Tristan has been chuffing right along, but this week we were greeted with a setback. After some lovely long road hacks and some good flat work, two things happened nearly at the same time.
The first is that I pulled off his saddle and finally, sinkingly, acknowledged that the white spot on his wither was not just an artifact of his winter coloring (which does in fact change from season to season) but an actual saddle rub/pressure point. Neither saddle interferes too much, and in fact both fit him well, but with the lack of muscling on his back (still, ugh) saddle pads are slipping down and pushing tight against his withers by midway through the ride.
Soon after that, he got a massage in which we confirmed that he was pretty tight and awful through his left side, in a triangle out from that pressure point, and his muscling is lopsided. My friend, his massage therapist, looked at saddles with me and agreed that they are both essentially good fits – the jump saddle perhaps a bit less so – but that saddle pads almost instantly want to slide back and down.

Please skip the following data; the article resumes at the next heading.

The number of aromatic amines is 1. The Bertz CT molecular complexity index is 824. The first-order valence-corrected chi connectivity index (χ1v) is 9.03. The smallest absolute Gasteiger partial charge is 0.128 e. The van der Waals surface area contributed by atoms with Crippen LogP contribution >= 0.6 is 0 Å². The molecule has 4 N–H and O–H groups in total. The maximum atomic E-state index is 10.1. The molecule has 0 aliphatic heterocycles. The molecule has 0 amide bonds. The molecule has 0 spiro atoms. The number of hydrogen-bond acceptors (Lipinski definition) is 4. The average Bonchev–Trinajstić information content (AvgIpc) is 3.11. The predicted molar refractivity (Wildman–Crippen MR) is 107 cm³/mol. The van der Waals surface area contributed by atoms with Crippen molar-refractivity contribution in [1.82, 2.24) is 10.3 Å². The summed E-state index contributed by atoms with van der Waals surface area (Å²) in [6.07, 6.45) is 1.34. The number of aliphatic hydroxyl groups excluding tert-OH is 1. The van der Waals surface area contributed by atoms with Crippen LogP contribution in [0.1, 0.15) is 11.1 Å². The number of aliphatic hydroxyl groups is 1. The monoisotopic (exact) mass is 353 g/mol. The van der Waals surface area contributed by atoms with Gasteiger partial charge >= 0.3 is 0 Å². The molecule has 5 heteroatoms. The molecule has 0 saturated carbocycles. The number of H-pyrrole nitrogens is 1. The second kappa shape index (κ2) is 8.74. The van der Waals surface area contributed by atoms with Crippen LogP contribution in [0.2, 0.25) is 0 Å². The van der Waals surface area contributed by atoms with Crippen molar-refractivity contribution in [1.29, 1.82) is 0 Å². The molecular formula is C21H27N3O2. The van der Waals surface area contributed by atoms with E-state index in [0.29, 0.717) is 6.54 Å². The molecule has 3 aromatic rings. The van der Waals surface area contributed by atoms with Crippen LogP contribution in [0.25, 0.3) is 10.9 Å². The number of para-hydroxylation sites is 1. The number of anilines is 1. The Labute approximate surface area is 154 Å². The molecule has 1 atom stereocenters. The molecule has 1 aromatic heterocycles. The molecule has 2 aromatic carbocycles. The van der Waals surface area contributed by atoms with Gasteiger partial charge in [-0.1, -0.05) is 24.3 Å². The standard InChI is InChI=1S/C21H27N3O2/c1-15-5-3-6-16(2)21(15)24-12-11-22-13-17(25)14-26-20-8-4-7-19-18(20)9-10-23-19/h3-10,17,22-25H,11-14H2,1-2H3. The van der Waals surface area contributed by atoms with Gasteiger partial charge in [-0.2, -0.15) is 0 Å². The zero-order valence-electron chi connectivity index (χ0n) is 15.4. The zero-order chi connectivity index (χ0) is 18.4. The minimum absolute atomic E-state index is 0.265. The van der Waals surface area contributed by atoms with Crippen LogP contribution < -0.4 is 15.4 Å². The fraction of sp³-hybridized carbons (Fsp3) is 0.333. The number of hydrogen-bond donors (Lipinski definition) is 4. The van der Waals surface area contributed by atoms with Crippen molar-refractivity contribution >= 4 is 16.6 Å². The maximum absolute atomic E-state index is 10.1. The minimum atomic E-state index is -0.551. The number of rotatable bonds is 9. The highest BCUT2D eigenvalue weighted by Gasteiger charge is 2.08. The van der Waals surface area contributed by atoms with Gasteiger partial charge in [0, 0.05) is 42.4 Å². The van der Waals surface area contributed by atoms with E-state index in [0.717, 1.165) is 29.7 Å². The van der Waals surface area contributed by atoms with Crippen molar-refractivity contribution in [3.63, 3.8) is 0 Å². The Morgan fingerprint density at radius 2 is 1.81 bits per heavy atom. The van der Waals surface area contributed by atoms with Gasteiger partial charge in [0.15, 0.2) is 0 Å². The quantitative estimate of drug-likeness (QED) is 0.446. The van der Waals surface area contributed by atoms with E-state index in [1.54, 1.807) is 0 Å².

So a solution, in two parts:
1) A fleece half pad, to be his only saddle pad for a period of time. The idea is the fleece will be forgiving and cushioning and I’ll just have to stay on top of brushing it off/cleaning it regularly.
2) Longeing in a regular program. In an ideal world, this would be in side reins. In Tristan-world, this is simply not an option if I want him to develop proper muscles. He has never, ever, ever softened into side reins, and I made another attempt at it a few weeks ago and still he braced and flailed and fought through every stride. They don’t have the responsive give that he needs and also he’s kind of a jerk and stiff through the jaw anyway, and side reins are just not the right tool for him.
So for now, longeing nekkid, 2x a week, for 20 minutes at a time, 3 minutes per side. Friday night I brought him out and warmed him up at the walk and trot, then set out poles in a circle of death exercise. He started off tripping over them every time, but eventually softened into taking them in stride and doing some stretching over his back.
Here’s step 1, at the walk and trot (please ignore my sad pathetic graphic skills):